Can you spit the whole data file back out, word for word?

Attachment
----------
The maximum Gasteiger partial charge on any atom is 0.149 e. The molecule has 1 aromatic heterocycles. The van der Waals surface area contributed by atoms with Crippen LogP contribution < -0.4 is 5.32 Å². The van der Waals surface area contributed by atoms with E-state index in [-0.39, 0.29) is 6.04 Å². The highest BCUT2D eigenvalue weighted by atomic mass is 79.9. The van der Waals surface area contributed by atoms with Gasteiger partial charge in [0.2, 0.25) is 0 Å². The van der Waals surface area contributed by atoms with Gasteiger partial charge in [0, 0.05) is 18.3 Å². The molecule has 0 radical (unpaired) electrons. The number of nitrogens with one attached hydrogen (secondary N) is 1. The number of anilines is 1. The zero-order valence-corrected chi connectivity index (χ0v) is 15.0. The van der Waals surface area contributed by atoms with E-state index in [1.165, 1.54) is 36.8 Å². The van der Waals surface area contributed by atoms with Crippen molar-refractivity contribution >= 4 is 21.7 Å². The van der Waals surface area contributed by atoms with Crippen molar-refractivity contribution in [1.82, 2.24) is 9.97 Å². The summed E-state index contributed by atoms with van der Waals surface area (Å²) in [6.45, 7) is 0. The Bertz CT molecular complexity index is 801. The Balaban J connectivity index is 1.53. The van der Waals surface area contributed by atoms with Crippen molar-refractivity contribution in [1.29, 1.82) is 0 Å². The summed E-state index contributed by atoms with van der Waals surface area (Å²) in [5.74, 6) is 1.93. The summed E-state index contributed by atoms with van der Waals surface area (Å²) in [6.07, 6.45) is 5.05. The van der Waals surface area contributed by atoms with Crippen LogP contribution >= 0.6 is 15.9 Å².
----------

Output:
The maximum Gasteiger partial charge on any atom is 0.149 e. The molecule has 1 aromatic heterocycles. The van der Waals surface area contributed by atoms with Crippen LogP contribution < -0.4 is 5.32 Å². The van der Waals surface area contributed by atoms with E-state index in [-0.39, 0.29) is 6.04 Å². The highest BCUT2D eigenvalue weighted by atomic mass is 79.9. The van der Waals surface area contributed by atoms with Gasteiger partial charge in [0.2, 0.25) is 0 Å². The van der Waals surface area contributed by atoms with Gasteiger partial charge in [0, 0.05) is 18.3 Å². The molecule has 0 radical (unpaired) electrons. The number of nitrogens with one attached hydrogen (secondary N) is 1. The number of anilines is 1. The zero-order valence-corrected chi connectivity index (χ0v) is 15.0. The van der Waals surface area contributed by atoms with E-state index in [1.165, 1.54) is 36.8 Å². The van der Waals surface area contributed by atoms with Crippen molar-refractivity contribution >= 4 is 21.7 Å². The van der Waals surface area contributed by atoms with Crippen molar-refractivity contribution in [1.82, 2.24) is 9.97 Å². The summed E-state index contributed by atoms with van der Waals surface area (Å²) in [6.45, 7) is 0. The Bertz CT molecular complexity index is 801. The Balaban J connectivity index is 1.53. The van der Waals surface area contributed by atoms with Crippen molar-refractivity contribution in [1.29, 1.82) is 0 Å². The summed E-state index contributed by atoms with van der Waals surface area (Å²) in [5.74, 6) is 1.93. The summed E-state index contributed by atoms with van der Waals surface area (Å²) in [6.07, 6.45) is 5.05. The van der Waals surface area contributed by atoms with Crippen LogP contribution >= 0.6 is 15.9 Å².